Edwin: I’m sure you read reviews of your records as they came out. How much in agreement were you with the reviews as the records came out?
Emitt: I never read anything. I don’t read that stuff. I read science books.
Edwin: Did you read them for a while, though?
Emitt: No, I never wanted to read anything that I thought, “Hey, I might say something stupid.”
Edwin: I’m talking about reviews of the records, what people thought of your music.
Emitt: Okay, I never read anything. If this comes out in your magazine, Garage & Beat!… hey I’ve got a garage, I have to show you my garage. I’m pretty much a garage kind of guy. I don’t read the stuff because I may say something I don’t like.
Kim: What were you ambitions as your solo records started to come out?
Emitt: I wanted to be the best drummer in the world.
Kim: What about when you were making your own records? Did you still want to be the best drummer?
Emitt: No, I had already done that. Then I wanted to write the best songs in the world…
Kim: You did real well at that.
Emitt: …but I hadn’t done that until just a few days ago,
Edwin: An awful lot of the songs on your albums are very, very good songs.
Kim: And considering that you did it all by yourself, it’s really incredible.
Emitt: I’m a prodigy, what can I say. I mean, I read my physics books. I bought a tape machine and learned how to turn the knobs.
Kim: What was ABC like for you?
Emitt: Who was the head of the record label?
Emitt: Yeah, Lasker. It was like Lasker because he ran everything. What was his first name?
Emitt: Yeah, Jay Lasker. He ran the whole label.
Kim: They were really demanding on you.
Emitt: They just didn’t have any idea what the hell I was doing.
Kim: How come you didn’t stay at A&M?
Emitt: Because they didn’t have any idea what I was doing either. I mean, nobody did.
Kim: You had all these demos put together…
Emitt: I recorded my own record in a little shed behind my parents garage.
Kim: You hadn’t done the whole record by yourself before you got the deal, did you?
Emitt: I did half the record by myself before I got the deal. I met Harvey Bruce and played him the tracks that I had recorded on this four-track machine that I had purchased and sang the songs. He liked them and that’s how I got the deal.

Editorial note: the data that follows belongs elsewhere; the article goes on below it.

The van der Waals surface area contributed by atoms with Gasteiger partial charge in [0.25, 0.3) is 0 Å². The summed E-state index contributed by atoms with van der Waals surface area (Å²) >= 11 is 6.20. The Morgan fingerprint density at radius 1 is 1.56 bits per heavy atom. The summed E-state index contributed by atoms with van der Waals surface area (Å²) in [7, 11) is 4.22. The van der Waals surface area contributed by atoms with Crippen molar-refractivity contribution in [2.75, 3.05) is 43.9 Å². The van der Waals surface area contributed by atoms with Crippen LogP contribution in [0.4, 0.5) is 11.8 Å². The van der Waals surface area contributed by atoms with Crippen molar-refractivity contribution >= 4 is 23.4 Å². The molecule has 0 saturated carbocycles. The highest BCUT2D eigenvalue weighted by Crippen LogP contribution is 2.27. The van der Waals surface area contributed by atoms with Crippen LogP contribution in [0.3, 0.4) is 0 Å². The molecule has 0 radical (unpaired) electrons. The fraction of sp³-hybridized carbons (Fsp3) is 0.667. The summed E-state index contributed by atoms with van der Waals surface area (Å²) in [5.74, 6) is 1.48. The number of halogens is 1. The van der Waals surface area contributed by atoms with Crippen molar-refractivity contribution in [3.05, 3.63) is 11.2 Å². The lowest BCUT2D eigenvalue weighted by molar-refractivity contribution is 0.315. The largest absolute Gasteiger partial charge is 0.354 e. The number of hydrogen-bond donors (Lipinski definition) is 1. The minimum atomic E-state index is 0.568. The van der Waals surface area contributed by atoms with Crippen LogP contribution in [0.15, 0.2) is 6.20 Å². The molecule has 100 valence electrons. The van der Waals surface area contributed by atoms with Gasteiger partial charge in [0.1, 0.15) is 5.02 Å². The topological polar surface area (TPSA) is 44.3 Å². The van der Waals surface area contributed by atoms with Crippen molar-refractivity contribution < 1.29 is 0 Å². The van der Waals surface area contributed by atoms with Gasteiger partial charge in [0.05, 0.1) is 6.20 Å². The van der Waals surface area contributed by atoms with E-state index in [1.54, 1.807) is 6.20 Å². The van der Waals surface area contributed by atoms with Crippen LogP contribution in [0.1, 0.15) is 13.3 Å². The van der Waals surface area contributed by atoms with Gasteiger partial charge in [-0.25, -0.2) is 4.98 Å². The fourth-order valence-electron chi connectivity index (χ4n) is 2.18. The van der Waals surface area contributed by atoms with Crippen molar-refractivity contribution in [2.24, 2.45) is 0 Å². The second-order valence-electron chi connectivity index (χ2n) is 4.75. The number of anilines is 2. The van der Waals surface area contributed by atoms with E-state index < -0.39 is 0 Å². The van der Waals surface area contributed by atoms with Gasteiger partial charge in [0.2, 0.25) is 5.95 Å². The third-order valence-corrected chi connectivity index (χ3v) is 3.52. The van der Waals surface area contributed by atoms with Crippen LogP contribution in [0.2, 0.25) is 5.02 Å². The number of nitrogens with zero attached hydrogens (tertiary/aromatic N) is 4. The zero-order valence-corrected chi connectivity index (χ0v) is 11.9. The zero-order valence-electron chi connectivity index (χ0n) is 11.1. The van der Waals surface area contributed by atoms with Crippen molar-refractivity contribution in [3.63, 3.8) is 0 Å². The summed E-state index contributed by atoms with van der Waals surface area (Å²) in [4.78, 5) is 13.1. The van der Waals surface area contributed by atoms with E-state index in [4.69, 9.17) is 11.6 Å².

Kim: What were the first songs you recorded?
Emitt: (zombie voice) “With-my-face-on-the-floor.”
Kim: First song on the album.
Emitt: Yeah, that was pretty much it.
Kim: I gotta tell you, when I first heard that record—and I got it for a quarter, at a thrift store—I put it on, heard the first ten seconds of “With My Face on the Floor” and thought, “This is such a good record, I’m going to save it for when I’m in a bad mood. I’m gonna know I have a really good record that I can listen to, and that’s what I did. It cheered me up.
Emitt: (long pause) All right. Can we have sex now? (nervous laughter all around) Well, do you have a girl friend, cos I’m an old guy, and I kinda don’t remember anymore. (A nearby table is celebrating, and Emitt begins singing loudly) “Happy Birthdayyyy to you!” (applause)
Edwin: Don’t you wish you’d written that song?
Emitt: Yeah! I’d get royalties then!
Kim: You got royalties from The Royal Tanenbaums.
Emitt: I had to elicit it. I called up Universal and said, “Look, I have a song in a movie of yours—don’t I get paid?” And then like a half hour later, Eddie Shaw’s surviving son calls me up and tells me that he couldn’t find my number.
Kim: Oh, I talked to Eddie Shaw years ago—I wanted to interview you—and he told me he didn’t know where you were.
Emitt: I love Eddie Shaw, like my father, but he wasn’t very good to me.
Kim: He was your agent?
Emitt: Yeah, he was my agent, my publisher, he was my mentor. But he was a crook, I think. And of course in the latter part of his life he was an angry person. What was it, the Bangles did “Live”? It’s one of the first songs I can remember writing. It was an early song for me that he published, and it was for perpetuity. And somewhere down the line he just decided he wasn’t gonna pay me for it, because he was making money.
Emitt: I’m poor. I’ve been poor my whole life.
Edwin: Do you have a number of people interested in releasing your demos from the last thirty years?
Emitt: Yeah, I’ve got this guy who’s going to give me money for that, but I didn’t play him enough songs, so I have to send him a demonstration tape. He’s not a record guy, he’s in New York and he does lighting, or something.
Edwin: How many songs do you think you have—thirty years worth of recording—is that in the hundreds?
Emitt: Naw. Thirty. I dunno, something like that.
Kim: A song a year?
Emitt: Probably more than that, but some of ‘em were rewritten. I wrote the best song I’ve ever written a week ago, and it was kind of three songs stuck together. Well, it’s actually two songs stuck together, with a third part that became the verse. So I had a verse and a chorus, and I didn’t decide that I had a chorus up until a few minutes before you came by.
Kim: Can you tell us about the “Tame the Lion” single that came out with your third album?
Emitt: I didn’t like the Viet Nam war. Saddam Hussein? Yeah, kill that motherfucker. But Viet Nam? It didn’t sound like the kind of war that we wanted to win, and I don’t think we should fight a war that we don’t want to win.
Kim: So that was your statement on the war?